Sure - imagine a prop that twists to flat (zero AoA at the tip). So at the tip, the AoA will be negative with any forward airspeed vector. The faster the airspeed, the more negative it goes. Most props don't quite twist to zero AoA, but at or beyond their design speed and RPM, they will zero out at the tip or go slightly negative Lift.
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Old 02-09-2011, 09:47 PM
  #73  
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And by the way, mathematically speaking, the chord at the end of the propeller isn't zero. It approaches zero, just as any propeller with a pointed or rounded edge does. If the chord is zero, you're by definition not ON the propeller but OUTSIDE of it.

But one thing is true in what you're saying. You *CAN* have "negative thrust" at the tip. Most notably, it happens when you deadstick. Since the area close to the tip is facing 90 degrees against the wind, it's generating a ton of drag. It's actually generating a ton of drag when the prop is turning too. The point is that since the rotational speed is so high and the lift increases by v-squared, we can afford the extra drag, since we're generating more "lift" (i.e. thrust) than the drag generated along the axis of the plane's motion. And THAT, my friends, is another way of explaining why props are twisted.

But I don't feel this discussion is going to be meaningful much longer, so I respectfully bow out and enter lurking mode!
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Old 02-09-2011, 09:49 PM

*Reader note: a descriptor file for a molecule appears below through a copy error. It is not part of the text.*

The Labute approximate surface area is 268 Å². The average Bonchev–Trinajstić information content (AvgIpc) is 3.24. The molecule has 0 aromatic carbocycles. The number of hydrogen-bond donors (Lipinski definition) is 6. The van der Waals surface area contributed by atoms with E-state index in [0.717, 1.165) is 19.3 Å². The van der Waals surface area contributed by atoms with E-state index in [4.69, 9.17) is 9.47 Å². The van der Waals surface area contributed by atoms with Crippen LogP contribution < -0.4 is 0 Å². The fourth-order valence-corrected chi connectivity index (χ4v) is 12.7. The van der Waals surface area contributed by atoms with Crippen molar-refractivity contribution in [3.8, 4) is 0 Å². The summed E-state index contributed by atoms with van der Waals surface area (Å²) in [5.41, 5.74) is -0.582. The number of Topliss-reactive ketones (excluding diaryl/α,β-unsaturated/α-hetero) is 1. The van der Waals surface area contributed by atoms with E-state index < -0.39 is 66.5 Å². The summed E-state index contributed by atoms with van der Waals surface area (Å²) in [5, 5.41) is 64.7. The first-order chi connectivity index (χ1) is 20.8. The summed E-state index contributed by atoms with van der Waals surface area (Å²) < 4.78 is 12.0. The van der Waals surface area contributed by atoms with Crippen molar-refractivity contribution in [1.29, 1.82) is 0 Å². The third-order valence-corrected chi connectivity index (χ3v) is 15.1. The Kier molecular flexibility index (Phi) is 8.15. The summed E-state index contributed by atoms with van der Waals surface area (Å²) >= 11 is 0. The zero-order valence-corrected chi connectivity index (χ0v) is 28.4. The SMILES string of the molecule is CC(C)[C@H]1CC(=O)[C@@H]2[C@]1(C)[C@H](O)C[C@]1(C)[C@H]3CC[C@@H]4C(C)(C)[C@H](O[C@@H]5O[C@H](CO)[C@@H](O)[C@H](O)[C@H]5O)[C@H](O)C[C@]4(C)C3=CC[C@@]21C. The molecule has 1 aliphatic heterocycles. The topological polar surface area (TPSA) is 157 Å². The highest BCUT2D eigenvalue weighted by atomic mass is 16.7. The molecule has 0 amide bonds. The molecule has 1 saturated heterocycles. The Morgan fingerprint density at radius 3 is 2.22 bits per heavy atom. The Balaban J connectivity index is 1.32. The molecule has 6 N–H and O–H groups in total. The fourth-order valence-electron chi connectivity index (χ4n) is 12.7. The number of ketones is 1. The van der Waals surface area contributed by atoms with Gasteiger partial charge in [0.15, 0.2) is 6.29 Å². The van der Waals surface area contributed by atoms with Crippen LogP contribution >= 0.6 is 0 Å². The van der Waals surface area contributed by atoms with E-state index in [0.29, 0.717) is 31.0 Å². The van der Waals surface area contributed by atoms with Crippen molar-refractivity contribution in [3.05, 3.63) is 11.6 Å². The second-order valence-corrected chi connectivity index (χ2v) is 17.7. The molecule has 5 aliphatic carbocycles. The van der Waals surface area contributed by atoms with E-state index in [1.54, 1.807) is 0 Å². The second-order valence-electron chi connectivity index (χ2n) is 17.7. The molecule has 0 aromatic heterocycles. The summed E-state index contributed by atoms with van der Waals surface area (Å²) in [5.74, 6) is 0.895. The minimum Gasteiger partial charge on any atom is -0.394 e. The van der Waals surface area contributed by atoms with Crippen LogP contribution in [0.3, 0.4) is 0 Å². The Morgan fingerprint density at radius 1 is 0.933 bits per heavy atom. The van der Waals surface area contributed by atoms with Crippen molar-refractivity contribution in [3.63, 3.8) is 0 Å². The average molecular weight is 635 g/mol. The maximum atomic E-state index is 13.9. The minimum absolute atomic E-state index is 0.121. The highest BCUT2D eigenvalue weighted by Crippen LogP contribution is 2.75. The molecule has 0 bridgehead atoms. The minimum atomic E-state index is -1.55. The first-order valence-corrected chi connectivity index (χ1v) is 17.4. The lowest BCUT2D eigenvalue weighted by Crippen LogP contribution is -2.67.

#74  
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Originally Posted by z-8 View Post
Sure - imagine a prop that twists to flat (zero AoA at the tip). So at the tip, the AoA will be negative with any forward airspeed vector. The faster the airspeed, the more negative it goes. Most props don't quite twist to zero AoA, but at or beyond their design speed and RPM, they will zero out at the tip or go slightly negative Lift.
You're just restating what you just said. Not how it is possible. A diagram or calculation would be nice. But as I said, we have passed the limit of what is a meaningful discussion a while ago. Have a nice evening!
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Old 02-09-2011, 10:26 PM
  #75  
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Originally Posted by z-8 View Post
Sure - imagine a prop that twists to flat (zero AoA at the tip). So at the tip, the AoA will be negative with any forward airspeed vector. The faster the airspeed, the more negative it goes. Most props don't quite twist to zero AoA, but at or beyond their design speed and RPM, they will zero out at the tip or go slightly negative Lift.
Most (if not all) props will go to zero AoA at the root first. The tip will generally be the last part of the prop to stop producing thrust and so unless you were in a very steep dive it would not actually occur.

Taking my 13x6 Master Airscrew prop as an example. The 1/3 span station would at 10k RPM go to zero AoA at an airspeed of 83.63kmh (tan22 deg x tangential velocity)

The tip would still be operating at a positive AoA of 2 or 3deg at that airspeed.

Simple trig.. Calculus makes my head hurt but hats off to NJSwede for showing us how it's done. He appears to have a mathematical mind similar to the guy I sat next to and cribbed off to get me through my math exams

Steve

Last edited by JetPlaneFlyer; 02-09-2011 at 11:11 PM.